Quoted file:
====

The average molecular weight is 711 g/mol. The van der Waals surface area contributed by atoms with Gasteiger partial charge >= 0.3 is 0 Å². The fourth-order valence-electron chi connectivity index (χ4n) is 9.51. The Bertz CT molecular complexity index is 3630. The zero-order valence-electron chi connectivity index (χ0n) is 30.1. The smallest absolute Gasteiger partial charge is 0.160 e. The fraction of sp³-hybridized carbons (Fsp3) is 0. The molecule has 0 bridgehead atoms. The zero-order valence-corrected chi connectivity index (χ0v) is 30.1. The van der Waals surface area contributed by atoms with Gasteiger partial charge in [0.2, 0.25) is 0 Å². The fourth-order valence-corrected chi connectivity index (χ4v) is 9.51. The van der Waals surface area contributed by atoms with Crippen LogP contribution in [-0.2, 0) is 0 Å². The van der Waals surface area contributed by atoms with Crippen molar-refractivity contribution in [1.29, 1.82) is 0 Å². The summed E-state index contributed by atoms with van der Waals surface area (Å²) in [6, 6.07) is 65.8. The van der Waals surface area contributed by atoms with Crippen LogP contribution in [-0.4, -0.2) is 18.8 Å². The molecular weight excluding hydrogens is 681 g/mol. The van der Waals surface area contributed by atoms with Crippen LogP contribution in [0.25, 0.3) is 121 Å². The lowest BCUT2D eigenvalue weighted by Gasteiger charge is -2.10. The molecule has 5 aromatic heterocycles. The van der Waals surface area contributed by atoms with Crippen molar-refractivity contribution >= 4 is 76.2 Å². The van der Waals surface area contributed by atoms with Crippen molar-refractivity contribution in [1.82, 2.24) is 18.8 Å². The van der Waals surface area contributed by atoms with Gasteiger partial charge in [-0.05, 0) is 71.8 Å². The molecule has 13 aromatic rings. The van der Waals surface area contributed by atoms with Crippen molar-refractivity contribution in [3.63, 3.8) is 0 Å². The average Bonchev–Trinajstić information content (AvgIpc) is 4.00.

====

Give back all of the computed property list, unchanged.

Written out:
The average molecular weight is 711 g/mol. The van der Waals surface area contributed by atoms with Gasteiger partial charge >= 0.3 is 0 Å². The fourth-order valence-electron chi connectivity index (χ4n) is 9.51. The Bertz CT molecular complexity index is 3630. The zero-order valence-electron chi connectivity index (χ0n) is 30.1. The smallest absolute Gasteiger partial charge is 0.160 e. The fraction of sp³-hybridized carbons (Fsp3) is 0. The molecule has 0 bridgehead atoms. The zero-order valence-corrected chi connectivity index (χ0v) is 30.1. The van der Waals surface area contributed by atoms with Gasteiger partial charge in [0.2, 0.25) is 0 Å². The fourth-order valence-corrected chi connectivity index (χ4v) is 9.51. The van der Waals surface area contributed by atoms with Crippen LogP contribution in [-0.2, 0) is 0 Å². The van der Waals surface area contributed by atoms with Crippen molar-refractivity contribution in [1.29, 1.82) is 0 Å². The summed E-state index contributed by atoms with van der Waals surface area (Å²) in [6, 6.07) is 65.8. The van der Waals surface area contributed by atoms with Crippen LogP contribution in [-0.4, -0.2) is 18.8 Å². The molecular weight excluding hydrogens is 681 g/mol. The van der Waals surface area contributed by atoms with Crippen LogP contribution in [0.25, 0.3) is 121 Å². The lowest BCUT2D eigenvalue weighted by Gasteiger charge is -2.10. The molecule has 5 aromatic heterocycles. The van der Waals surface area contributed by atoms with Crippen molar-refractivity contribution >= 4 is 76.2 Å². The van der Waals surface area contributed by atoms with Crippen molar-refractivity contribution in [1.82, 2.24) is 18.8 Å². The van der Waals surface area contributed by atoms with Gasteiger partial charge in [-0.05, 0) is 71.8 Å². The molecule has 13 aromatic rings. The van der Waals surface area contributed by atoms with Crippen molar-refractivity contribution in [3.63, 3.8) is 0 Å². The average Bonchev–Trinajstić information content (AvgIpc) is 4.00.